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Can Scouts handle money?

My sons recently crossed over from Cub Scouts to a Troop that (in my opinion) seems to be much more adult run than it should be. One of the rules that they have is that scouts can’t handle money at any of our fundraisers. Before I go trying to change this silliness, I wanted to find out if that’s actually a BSA level rule or just our troop?

My daughter started handling a cash box and counting change at her Girl Scout cookie booths when she was in kindergarten. My boys have done it since they were Wolves or Bears (our pack didn’t have booths when we started) at our popcorn booths. Now that they are older apparently they can’t be trusted with it? Obviously there needs to be adult supervision, but I firmly believe that at these type of booths, that’s all the adults should be doing - supervising.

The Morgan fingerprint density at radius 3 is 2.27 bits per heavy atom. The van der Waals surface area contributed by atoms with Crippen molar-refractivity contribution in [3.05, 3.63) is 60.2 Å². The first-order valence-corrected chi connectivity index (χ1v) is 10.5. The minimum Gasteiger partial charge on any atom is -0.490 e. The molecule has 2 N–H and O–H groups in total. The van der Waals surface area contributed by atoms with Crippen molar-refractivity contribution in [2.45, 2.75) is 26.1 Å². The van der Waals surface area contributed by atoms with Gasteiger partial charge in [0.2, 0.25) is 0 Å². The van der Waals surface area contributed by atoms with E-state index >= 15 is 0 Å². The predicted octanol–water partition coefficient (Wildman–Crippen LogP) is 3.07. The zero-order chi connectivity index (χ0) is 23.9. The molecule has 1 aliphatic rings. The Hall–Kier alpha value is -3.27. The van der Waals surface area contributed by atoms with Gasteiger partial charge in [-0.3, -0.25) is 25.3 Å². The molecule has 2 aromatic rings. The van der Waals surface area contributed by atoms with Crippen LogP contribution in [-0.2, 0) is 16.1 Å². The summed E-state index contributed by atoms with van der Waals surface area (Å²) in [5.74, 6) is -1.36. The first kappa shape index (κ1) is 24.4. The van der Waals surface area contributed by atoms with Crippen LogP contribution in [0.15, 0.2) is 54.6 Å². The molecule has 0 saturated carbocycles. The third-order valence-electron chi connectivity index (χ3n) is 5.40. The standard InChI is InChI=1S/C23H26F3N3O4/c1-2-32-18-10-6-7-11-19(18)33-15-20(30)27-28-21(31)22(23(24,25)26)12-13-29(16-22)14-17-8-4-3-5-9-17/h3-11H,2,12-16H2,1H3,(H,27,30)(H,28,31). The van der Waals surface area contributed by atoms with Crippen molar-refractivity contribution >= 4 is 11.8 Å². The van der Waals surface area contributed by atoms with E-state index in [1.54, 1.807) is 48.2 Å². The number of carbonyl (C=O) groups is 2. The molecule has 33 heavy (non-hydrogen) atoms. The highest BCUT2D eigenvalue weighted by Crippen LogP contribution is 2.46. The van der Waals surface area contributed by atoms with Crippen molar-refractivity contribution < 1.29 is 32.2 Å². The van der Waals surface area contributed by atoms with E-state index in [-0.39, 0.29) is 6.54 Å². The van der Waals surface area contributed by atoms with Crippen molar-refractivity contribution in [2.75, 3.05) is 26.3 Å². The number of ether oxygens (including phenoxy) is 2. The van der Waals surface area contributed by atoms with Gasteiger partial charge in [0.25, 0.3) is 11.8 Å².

If the adults are cooking brats because the scouts can’t be trusted for food safety reasons and the adults are handling the money, why even have the scouts there? To hold a sign?

I’m just wondering if this is unique to our troop so I have a little encouragement to try to change it.
Thanks!

I’ll be honest, @HerbKraft, this is the first I’ve ever heard of such a rule. Our scouts handle much of the money at our fundraisers, and have since they were Cub Scouts. We often have an adult at the cash box, more to deter opportunistic thieves who think that a 13-year-old is an easy target than because we don’t trust the boys to manage things.